If I can have your attention, please.

Stopped at a stoplight, I had my mind off listening to Beautiful, Beautiful by Francesca Battistelli when I began to notice the passenger in the van next to me.  It was hard not to notice him.  He was rocking out to music.

I didn’t think he would appreciate being watched, so I returned to staring ahead.  However, it was hard not to pay attention.  He began head banging.  I wondered what exactly was going on.  Was he trying to get my attention, or just being really silly?  I turned to see.  He wasn’t looking my direction, and I went back to staring ahead, convinced (with relief) he was simply rocking out.

But as the stoplight unceasingly stayed red, I became convinced this was not the case.  He stopped whacking his head around long enough to–I thought–gauge if I was looking.  Then he continued.

I decided to give one last look.  This time, when I looked at him, he stopped head banging and looked straight at me.  He was probably a teenager, or in his early twenties.  He gave me this cocky look of Aha, you noticed me, which, as I gazed at him, turned quickly to realization that I was, actually, looking at him.  He hadn’t planned to this point and the smile faded as his eyes widened, understanding for the first time that he had just set himself up for an extreme crash and burn if I was not amused.

I realized that my look of nonamusement (which was really just me trying to figure out what on earth was going on) was about one second away from extremely embarrassing him.  I smiled in an attempt to look sage, kind, and a tad bit motherly.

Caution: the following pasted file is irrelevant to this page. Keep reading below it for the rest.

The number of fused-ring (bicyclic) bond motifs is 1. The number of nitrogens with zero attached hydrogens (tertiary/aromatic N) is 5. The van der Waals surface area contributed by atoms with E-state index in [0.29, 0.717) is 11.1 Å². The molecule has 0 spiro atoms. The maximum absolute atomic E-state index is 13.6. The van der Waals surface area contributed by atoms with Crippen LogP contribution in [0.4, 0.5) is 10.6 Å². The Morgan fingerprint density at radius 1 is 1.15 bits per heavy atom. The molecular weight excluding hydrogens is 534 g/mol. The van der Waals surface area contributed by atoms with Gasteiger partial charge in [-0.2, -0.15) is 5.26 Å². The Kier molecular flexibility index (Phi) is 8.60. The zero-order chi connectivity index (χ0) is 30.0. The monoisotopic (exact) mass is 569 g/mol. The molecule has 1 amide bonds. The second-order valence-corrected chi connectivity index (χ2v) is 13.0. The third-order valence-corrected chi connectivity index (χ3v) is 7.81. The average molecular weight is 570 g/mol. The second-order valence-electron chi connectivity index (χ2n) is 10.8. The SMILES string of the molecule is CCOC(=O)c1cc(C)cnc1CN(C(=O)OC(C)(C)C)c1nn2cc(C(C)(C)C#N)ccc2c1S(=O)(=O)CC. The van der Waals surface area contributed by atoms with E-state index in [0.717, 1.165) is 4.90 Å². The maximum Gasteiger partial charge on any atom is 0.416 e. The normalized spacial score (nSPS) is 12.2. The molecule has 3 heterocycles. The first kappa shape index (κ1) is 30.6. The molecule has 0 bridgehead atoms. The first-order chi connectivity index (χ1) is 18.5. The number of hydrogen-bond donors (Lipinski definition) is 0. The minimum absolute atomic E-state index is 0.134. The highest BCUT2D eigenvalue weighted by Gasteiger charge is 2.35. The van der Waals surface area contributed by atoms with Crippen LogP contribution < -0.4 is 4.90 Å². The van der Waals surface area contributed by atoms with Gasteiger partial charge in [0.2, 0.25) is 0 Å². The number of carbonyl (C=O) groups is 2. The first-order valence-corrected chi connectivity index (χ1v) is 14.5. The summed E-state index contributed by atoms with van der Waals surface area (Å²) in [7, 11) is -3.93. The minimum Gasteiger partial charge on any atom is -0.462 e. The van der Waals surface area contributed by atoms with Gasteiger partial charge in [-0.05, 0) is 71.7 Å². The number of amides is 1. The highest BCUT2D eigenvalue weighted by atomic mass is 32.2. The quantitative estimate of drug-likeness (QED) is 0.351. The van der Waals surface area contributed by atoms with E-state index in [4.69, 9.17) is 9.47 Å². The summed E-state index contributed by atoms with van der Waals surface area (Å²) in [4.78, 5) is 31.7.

He appreciated it.  He seemed very proud of himself.  And, as (at last) the light changed and both our vehicles moved forward (mine intentionally slower), he stuck his arms out the window and began headbanging again.

It might be easy to make fun of him, but I don’t want to.  He was just a kid, trying to get attention.  I remember going through a stage where I would wave at random people to see if they would wave back.  Loneliness, wanting attention–I get it.

Instead, I prayed for this attention-hungry kid.  And almost immediately, God brought something else to my mind: how very much all of us are like this boy.

We may not all throw our heads around to get attention, but we all want attention desperately.  And who do we want it from more than anything else?  God.

And we do some pretty unusual things to try to get it from Him.

Some people throw themselves into a rebellion against God to try to get His attention.  Others scream at Him.  Others make fun of Him.  Others try to do good stuff to please Him.  And still others just give up.

But is it really this hard to get God’s attention?  Is He really not very interested in us?  Does He leave His cell phone off most of the time?  Does He block our calls?

God gives us incredibly interesting analogies for Himself that I would never pick if I was God.  One is a Father.  A Father?   Sometimes we don’t think too much about it, but it’s only because we’re not thinking from a heavenly perspective!  The best I can come to understanding how strange this must seem to the angels is something like this:

Suppose that a President walked into a maximum security prison and said, “Who would like to come with me and be my child?”  Would that make headlines?  Might he be removed from office?

One of the many good newses about God is that there is no one higher than Him, and He doesn’t take votes, so nobody can remove Him from office.  But if they could, I guarantee you they would.  The Pharisees would have first dibs.  God’s love seemed crazy to them–that God would want to adopt sinners?  They were angry enough to plot to kill Him.

Here’s another mind-blogging analogy about God.  He describes Himself as a Shepherd.  Have you ever had the opportunity to take care of squirrels?  I haven’t.  But I can kinda imagine what it would be like.  Would you volunteer for the job of overseeing a thousand squirrels–free squirrels who are not caged?  I wouldn’t dare.